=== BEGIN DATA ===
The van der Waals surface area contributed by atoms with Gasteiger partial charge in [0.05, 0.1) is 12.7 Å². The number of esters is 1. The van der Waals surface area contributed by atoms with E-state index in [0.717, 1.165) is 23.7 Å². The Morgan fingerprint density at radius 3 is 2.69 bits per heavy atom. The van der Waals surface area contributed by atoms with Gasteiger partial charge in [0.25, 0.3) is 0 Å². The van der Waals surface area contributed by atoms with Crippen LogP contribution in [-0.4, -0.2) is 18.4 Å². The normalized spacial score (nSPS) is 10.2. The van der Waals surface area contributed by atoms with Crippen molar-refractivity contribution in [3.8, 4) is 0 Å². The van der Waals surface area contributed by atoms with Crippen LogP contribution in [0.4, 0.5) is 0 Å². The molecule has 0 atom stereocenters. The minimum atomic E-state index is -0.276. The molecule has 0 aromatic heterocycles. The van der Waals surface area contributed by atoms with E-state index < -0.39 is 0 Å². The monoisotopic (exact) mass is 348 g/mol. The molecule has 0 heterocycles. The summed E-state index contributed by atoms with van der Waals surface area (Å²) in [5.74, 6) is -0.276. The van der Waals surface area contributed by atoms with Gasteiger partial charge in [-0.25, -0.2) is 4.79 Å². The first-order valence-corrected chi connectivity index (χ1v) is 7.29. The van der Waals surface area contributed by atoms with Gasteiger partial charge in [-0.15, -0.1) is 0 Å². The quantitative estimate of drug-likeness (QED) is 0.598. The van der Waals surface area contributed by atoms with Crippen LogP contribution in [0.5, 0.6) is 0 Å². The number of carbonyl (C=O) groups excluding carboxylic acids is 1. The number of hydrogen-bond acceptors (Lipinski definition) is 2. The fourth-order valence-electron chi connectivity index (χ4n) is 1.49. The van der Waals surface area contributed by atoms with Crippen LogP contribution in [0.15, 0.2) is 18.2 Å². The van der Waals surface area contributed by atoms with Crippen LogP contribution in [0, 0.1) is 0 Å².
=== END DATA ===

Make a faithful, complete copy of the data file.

The van der Waals surface area contributed by atoms with Gasteiger partial charge in [0.05, 0.1) is 12.7 Å². The number of esters is 1. The van der Waals surface area contributed by atoms with E-state index in [0.717, 1.165) is 23.7 Å². The Morgan fingerprint density at radius 3 is 2.69 bits per heavy atom. The van der Waals surface area contributed by atoms with Gasteiger partial charge in [0.25, 0.3) is 0 Å². The van der Waals surface area contributed by atoms with Crippen LogP contribution in [-0.4, -0.2) is 18.4 Å². The normalized spacial score (nSPS) is 10.2. The van der Waals surface area contributed by atoms with Crippen molar-refractivity contribution in [3.8, 4) is 0 Å². The van der Waals surface area contributed by atoms with Crippen LogP contribution in [0.4, 0.5) is 0 Å². The molecule has 0 atom stereocenters. The minimum atomic E-state index is -0.276. The molecule has 0 aromatic heterocycles. The van der Waals surface area contributed by atoms with E-state index < -0.39 is 0 Å². The monoisotopic (exact) mass is 348 g/mol. The molecule has 0 heterocycles. The summed E-state index contributed by atoms with van der Waals surface area (Å²) in [5.74, 6) is -0.276. The van der Waals surface area contributed by atoms with Gasteiger partial charge in [-0.25, -0.2) is 4.79 Å². The first-order valence-corrected chi connectivity index (χ1v) is 7.29. The van der Waals surface area contributed by atoms with Gasteiger partial charge in [-0.15, -0.1) is 0 Å². The quantitative estimate of drug-likeness (QED) is 0.598. The van der Waals surface area contributed by atoms with Crippen LogP contribution in [0.5, 0.6) is 0 Å². The number of carbonyl (C=O) groups excluding carboxylic acids is 1. The number of hydrogen-bond acceptors (Lipinski definition) is 2. The fourth-order valence-electron chi connectivity index (χ4n) is 1.49. The van der Waals surface area contributed by atoms with Crippen LogP contribution in [0.15, 0.2) is 18.2 Å². The van der Waals surface area contributed by atoms with Crippen LogP contribution in [0, 0.1) is 0 Å².